Location N69 23.259 W 046 6.948
Distance (day/total) 74/180 miles
Weather Strong wind and whiteout for most of day
Wind 20-40 mph Temp -3c
Well yesterday we said “snowkiting is very much a game of strategy, very similar to sailing the oceans – you play the long game and accept that you can’t win everyday.” And so it proved today. The forecast was grim, but our weather expert Marc indicated there may be a window of opportunity early afternoon. So with the wind howling and whiteout conditions we readied ourselves to “go and have a look”. About 1pm and as promised the snow stopped falling and the wind died down. Once we had dug our pulks out of the snow we were ready to roll.
Straight on the Ozone Frenzy 11’s and we made rapid progress covering 100km in under 4 hours. We then turned from a NNE heading to more North and this is where the fun began. With the wind now gusting 25mph we were being propelled at a frightening speed downwind with not much margin if things went wrong. After 5km it was apparent that although great progress could be made it was only going to end one way. So we made a call to downsize our kites to the Ozone Access 6 metre.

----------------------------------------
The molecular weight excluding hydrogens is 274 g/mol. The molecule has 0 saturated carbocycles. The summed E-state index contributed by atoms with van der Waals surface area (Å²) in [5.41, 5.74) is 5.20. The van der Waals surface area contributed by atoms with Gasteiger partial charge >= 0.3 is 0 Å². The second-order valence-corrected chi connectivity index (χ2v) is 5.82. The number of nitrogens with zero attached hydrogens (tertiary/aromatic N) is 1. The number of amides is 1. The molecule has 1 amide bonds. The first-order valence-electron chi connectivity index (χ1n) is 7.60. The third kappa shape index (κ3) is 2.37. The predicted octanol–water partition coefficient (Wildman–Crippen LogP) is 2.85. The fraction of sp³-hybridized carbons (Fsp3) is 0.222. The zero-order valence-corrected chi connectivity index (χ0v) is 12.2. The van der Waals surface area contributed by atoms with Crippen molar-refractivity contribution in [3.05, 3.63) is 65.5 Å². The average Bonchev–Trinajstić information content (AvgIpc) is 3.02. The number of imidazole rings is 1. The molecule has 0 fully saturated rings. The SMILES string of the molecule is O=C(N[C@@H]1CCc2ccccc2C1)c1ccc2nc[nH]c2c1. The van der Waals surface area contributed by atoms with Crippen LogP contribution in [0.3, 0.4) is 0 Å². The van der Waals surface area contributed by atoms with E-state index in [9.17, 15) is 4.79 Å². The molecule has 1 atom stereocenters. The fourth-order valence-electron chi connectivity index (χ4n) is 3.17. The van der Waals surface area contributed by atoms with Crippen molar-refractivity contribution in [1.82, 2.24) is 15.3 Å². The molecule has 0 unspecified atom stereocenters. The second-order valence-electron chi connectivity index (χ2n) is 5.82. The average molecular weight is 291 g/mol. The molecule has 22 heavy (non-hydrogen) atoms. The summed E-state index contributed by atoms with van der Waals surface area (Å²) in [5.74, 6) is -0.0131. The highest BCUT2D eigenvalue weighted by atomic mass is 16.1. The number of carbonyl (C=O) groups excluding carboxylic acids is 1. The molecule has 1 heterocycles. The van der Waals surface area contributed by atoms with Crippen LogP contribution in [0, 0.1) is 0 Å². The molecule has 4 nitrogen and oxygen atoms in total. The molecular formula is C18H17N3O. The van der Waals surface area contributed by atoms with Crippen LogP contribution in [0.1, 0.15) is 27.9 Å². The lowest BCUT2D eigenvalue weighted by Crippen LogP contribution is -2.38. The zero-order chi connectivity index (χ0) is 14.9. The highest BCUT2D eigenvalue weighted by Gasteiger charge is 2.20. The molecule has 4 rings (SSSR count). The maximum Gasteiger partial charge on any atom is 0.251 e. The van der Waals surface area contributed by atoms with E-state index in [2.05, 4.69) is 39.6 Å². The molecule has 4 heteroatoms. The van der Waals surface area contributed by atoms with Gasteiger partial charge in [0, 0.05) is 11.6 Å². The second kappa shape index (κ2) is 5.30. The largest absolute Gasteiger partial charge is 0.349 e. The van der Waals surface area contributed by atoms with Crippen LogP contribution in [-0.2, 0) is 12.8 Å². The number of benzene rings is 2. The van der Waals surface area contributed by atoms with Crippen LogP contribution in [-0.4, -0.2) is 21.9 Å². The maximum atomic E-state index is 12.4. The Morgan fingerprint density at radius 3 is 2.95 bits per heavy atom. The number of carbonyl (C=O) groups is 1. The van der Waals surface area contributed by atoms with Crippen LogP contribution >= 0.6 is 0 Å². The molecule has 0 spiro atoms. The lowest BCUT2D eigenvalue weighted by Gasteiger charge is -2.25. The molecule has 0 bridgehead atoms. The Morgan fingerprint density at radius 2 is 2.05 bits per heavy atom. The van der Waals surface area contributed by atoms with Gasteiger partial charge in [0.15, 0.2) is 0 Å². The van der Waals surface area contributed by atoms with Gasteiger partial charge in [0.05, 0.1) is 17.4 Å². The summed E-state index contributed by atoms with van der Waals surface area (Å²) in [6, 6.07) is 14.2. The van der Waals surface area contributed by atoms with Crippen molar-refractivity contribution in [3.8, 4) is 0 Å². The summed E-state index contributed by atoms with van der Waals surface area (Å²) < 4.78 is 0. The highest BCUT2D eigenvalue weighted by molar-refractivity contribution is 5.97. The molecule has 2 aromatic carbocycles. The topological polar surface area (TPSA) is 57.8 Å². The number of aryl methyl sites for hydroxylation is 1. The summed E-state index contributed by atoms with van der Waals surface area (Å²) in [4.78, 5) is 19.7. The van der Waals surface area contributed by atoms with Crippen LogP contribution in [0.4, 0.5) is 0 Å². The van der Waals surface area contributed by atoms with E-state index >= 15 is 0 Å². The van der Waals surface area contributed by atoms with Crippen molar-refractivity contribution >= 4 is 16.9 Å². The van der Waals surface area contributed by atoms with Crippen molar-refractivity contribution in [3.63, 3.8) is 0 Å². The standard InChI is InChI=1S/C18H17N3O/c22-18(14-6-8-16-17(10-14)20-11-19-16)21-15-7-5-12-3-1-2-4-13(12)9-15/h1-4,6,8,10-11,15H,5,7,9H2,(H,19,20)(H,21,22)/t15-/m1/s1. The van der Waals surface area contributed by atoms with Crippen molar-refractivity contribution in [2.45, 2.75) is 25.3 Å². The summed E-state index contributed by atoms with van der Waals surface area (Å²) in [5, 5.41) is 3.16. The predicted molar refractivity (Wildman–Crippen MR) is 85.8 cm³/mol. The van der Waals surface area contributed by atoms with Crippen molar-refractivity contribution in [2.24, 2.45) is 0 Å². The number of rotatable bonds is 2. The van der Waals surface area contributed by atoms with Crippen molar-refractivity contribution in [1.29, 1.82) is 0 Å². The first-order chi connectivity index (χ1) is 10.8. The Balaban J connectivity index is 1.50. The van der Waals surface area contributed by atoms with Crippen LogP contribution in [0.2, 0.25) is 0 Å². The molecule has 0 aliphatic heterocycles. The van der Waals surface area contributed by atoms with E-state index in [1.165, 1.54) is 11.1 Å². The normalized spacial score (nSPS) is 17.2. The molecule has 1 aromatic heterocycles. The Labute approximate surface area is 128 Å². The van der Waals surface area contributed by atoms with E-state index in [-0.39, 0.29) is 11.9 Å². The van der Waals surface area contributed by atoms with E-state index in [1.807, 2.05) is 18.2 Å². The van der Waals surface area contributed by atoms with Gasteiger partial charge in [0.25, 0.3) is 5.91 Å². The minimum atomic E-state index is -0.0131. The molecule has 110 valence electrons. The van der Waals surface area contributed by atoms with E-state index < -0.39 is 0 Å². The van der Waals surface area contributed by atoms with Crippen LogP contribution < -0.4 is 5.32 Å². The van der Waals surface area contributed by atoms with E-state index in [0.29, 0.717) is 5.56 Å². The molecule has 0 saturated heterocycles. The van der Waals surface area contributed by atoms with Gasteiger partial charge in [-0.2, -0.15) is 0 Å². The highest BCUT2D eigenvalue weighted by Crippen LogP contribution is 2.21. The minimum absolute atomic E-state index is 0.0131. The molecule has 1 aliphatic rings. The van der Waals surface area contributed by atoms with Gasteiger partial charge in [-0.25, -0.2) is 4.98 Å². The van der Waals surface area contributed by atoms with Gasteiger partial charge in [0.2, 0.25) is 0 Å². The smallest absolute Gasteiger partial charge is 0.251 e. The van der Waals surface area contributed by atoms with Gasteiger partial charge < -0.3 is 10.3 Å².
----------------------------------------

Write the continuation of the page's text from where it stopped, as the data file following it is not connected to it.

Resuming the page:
It was the first time the 6m had ever been flown and I was horrified to find they were virtually un-flyable.. Surely Ozone could not have made a mistake. Leo was hitting the ground with his every couple of km and I was doing the same. I realised that my kite would turn anti-clockwise without problem, but clockwise it would just turn on its wing tip. The wind was now gusting 35mph so we called time on our trip. Packing the kite up I inspected the bridle connections and they looked fine BUT inside the wing tip was about 2kg of snow. So the kites were fine but when we layed them out in the driving snow it must of got inside the vents and worked to the tip. Now we know we will be more careful.
So we are safely in our mobile home and it is now blowing about 40 mph. A unexpectedly positive day, given the forecast, and the long game of waiting continues again.
Note: Due to lack of sun, we are down on power; we will do our best to update the blog tomorrow, but our emergency systems take power priority over sending photos (it takes us about 2 hours to transmit the blog and a couple of photos over the satellite link – think 1990’s bad dialup broadband)